When training for a big race, having a consistent routine is key. However, your schedule should include a variety of activities besides running alone. Doing the same thing everyday can become boring, even tedious, and may even cause your progress to plateau over time.
In order to continue strengthening your muscles, building endurance, and preventing boredom, it’s recommended to add some cross-training ideas to supplement your regular running workout regimen. If you’re not sure where to begin, here are some of the best cross-training exercises that will give your body a break from running while still giving you an incredible workout.
Kevin Koskella, a swimming coach for triathletes in San Diego, says that swimming can improve a runner’s endurance, strength, and flexibility without putting more strain on the athlete’s knees and ankles. “If you aren't sure how to include swimming into your running routine, try swapping out an afternoon recovery run or a 4-mile morning jog with quality time in the pool,” Koskella recommends. Depending on which muscle groups you’d like to focus on, you can choose among three main swimming routines:
- The Puller. This routine allows your legs to get a break after a particularly tough run. Your arms and upper body will do most of the work for this set while you use a pull buoy. Begin your warm-up by swimming 400 meters at an easy pace, and then complete 6 x 200 pull builds, increasing your speed every 25 meters. You should finish the set with a sprint. To cool down, swim 400 meters without the buoy at a slow recovery pace.
- Lung Builder. This exercise will help you build lung capacity with controlled breathing exercises throughout the routine. First, swim 200 to 400 meters at an easy pace to warm up, and then complete 12 x 100 meters. For the first 25 meters, take a breath every three strokes. For the next 25 meters, take a breath every five strokes, and from 50 to 75 meters, take a breath only every seven strokes. Sprint for the last 25 meters of the set, and then cool down with a 100 to 200 meter recovery swim.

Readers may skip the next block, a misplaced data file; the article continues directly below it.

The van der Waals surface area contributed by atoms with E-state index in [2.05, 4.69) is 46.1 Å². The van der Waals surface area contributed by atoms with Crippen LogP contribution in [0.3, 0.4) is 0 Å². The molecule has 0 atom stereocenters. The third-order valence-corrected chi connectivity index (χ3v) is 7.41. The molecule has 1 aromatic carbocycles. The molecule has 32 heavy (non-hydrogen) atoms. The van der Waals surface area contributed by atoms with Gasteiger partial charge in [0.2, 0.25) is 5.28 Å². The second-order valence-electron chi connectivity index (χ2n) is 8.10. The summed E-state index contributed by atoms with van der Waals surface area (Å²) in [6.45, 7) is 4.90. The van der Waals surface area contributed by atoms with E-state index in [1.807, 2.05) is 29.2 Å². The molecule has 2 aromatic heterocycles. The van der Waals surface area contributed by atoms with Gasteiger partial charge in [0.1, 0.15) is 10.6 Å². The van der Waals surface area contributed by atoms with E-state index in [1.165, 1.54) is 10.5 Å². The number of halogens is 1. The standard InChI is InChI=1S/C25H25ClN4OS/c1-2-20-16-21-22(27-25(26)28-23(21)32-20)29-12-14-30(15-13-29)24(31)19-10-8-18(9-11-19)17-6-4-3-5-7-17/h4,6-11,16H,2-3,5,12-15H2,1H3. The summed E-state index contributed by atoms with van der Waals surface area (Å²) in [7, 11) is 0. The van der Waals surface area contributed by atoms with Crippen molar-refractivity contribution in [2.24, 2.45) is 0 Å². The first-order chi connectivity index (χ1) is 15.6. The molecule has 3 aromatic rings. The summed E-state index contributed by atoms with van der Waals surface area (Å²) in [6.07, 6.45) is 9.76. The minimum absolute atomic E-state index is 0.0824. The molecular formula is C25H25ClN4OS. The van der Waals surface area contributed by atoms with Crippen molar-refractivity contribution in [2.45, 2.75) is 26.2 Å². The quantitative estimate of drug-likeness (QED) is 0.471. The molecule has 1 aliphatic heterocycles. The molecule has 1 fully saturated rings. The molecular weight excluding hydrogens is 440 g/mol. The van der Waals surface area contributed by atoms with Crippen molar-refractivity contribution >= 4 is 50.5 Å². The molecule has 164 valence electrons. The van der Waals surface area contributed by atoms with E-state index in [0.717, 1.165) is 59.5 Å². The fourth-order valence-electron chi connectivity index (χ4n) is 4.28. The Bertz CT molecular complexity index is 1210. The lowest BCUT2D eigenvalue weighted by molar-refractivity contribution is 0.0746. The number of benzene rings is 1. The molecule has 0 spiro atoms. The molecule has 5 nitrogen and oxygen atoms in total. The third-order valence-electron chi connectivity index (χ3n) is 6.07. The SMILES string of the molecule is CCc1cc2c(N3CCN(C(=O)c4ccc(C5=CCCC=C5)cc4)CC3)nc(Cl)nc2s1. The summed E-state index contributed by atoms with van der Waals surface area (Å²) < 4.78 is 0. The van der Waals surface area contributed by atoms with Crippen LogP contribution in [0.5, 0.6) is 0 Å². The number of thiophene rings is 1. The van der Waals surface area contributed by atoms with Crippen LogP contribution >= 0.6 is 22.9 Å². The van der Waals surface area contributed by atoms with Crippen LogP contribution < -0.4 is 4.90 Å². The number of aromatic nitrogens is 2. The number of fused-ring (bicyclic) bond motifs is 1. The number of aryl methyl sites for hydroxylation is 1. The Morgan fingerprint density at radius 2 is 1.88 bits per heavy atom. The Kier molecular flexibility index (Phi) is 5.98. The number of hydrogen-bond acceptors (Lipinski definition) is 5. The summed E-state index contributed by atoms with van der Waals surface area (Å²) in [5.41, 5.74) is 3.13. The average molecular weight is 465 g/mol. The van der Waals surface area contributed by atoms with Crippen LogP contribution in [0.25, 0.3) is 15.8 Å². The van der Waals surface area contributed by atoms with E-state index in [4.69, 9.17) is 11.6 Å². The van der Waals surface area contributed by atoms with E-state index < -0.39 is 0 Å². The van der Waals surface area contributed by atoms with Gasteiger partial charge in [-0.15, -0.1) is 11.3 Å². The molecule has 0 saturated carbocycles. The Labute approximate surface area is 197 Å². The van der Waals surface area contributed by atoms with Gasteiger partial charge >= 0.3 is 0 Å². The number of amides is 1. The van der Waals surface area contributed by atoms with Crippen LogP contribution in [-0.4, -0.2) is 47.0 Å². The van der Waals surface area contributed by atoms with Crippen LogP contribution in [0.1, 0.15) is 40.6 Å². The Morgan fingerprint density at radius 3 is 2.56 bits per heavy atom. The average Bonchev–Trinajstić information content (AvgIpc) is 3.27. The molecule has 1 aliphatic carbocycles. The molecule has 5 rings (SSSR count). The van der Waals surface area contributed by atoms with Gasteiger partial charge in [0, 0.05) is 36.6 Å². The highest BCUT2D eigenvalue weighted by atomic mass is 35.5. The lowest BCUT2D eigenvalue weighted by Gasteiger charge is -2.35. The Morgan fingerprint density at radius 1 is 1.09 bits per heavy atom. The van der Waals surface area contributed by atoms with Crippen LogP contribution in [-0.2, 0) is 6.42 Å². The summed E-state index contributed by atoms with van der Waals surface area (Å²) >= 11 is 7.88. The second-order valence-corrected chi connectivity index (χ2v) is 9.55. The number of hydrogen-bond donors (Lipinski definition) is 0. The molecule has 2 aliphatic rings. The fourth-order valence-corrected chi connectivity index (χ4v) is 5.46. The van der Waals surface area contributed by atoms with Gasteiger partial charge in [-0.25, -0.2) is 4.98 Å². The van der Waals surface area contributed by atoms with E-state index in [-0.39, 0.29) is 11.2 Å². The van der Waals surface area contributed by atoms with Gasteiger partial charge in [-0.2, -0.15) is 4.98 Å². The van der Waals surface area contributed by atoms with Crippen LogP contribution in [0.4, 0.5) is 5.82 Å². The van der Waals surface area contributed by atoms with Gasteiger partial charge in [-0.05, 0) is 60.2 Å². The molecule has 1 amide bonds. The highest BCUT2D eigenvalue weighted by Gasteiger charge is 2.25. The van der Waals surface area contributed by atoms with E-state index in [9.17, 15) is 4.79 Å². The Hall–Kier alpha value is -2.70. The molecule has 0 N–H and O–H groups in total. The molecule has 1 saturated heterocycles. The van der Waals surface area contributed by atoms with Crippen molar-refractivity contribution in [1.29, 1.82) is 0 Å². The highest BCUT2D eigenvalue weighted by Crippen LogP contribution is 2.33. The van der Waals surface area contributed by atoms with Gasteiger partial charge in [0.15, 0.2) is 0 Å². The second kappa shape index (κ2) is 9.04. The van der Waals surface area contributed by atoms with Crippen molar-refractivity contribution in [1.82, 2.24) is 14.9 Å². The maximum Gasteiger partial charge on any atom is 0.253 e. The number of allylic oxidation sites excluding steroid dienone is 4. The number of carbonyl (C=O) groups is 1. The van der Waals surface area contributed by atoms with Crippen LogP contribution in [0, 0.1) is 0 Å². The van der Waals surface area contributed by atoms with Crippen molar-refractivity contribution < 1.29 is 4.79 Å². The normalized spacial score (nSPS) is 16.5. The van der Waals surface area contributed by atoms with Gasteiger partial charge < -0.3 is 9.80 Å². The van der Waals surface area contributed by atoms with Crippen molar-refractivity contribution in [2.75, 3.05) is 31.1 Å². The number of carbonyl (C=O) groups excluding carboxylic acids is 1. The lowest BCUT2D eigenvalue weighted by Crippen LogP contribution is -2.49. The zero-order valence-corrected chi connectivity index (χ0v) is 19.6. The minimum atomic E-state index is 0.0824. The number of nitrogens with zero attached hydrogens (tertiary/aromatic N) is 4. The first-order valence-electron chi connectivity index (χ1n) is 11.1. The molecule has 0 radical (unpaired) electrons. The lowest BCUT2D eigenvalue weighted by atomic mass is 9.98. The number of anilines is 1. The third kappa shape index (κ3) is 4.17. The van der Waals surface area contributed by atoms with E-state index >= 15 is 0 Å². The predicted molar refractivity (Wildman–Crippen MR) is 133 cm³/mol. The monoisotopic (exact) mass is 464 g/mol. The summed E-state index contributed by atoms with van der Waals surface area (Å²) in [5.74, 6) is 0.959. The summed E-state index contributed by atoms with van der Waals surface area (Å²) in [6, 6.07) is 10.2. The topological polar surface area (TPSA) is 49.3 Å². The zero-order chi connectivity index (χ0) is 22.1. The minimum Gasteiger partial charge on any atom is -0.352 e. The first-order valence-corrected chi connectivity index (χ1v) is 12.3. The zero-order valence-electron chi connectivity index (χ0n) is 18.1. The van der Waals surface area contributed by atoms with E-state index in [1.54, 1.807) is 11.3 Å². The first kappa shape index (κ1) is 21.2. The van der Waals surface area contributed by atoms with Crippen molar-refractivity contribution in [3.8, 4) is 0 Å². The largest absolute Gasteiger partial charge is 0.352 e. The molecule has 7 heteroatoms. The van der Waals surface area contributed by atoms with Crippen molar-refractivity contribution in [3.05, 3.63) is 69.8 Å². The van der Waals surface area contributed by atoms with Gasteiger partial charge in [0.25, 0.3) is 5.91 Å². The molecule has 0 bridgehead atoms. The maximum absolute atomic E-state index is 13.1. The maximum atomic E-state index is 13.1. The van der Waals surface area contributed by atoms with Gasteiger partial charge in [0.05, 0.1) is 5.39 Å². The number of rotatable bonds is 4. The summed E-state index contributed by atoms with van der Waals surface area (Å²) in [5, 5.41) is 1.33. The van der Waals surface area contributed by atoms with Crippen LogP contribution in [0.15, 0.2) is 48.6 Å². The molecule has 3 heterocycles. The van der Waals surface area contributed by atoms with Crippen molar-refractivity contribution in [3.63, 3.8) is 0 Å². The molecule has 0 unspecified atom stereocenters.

- The Kicker. This will strengthen the hip flexors, IT band, and your hamstrings. To build ankle flexibility, you can wear a pair of flippers during the routine! Start with an easy 200 to 400 meter swim, and then complete the following set 5 times: 50 meters easy, 100 meters fast kick, 50 meters easy, 100 meters fast swim, followed by 15 to 20 seconds of rest. After you’ve repeated this set 5 times, cool down with an easy 200 to 400 meter swim.
Also known as “cross-country skiing,” Nordic skiing is an excellent way to build endurance, burn a significant amount of calories, improve your cardiovascular strength, and find some enjoyment during the cold winter months. Scott Johnston, a coach for Uphill Athlete, explains, “It’s true when they say cross-country skiers have the highest VO max because, very simply, you’re using your entire body. As a runner, there’s no disadvantage to cardiovascular gains.” Johnston also says that skiing can improve a runner’s balance, strengthen their core, and improve their overall coordination.
If you don’t live in an area that gets snow, you can check out CTS coach Kirk Nordgren’s workout tips by clicking here!
Doing yoga might sound like the exact opposite of what you want to do as a runner, but its slow movements, flexibility-strengthening impacts, and calming effects can offer some pretty impressive results when added to your workout routine. If you don’t want to get into a full-blown yoga routine, start by slowly implementing poses into your cool-down stretches after a run. According to endurance sports coach and author Sage Rountree, the three following poses will “stretch the main muscle groups of your hips, thighs, and lower legs.”
- Dancer. Stand on your right leg, inhale, and lift your left heel behind you while bending the knee. Reach behind you to hold your left heel with your left hand, pulling until you feel a gentle stretch.
- Standing Pigeon. Standing on your right leg, bring the left foot forward to rest upon your right knee. For even more of a stretch, bend your right knee to squat, or stretch your chest by locking your fingers behind your back.
- Pyramid Pose. Standing with your feet shoulder-width apart, simply bring your left foot forward and bend your upper body forward until you feel a gentle stretch.
Each pose should be held for 5 to 10 breaths, and it’s recommended to complete all three stretches for one side of the body before switching sides and completing the routine again.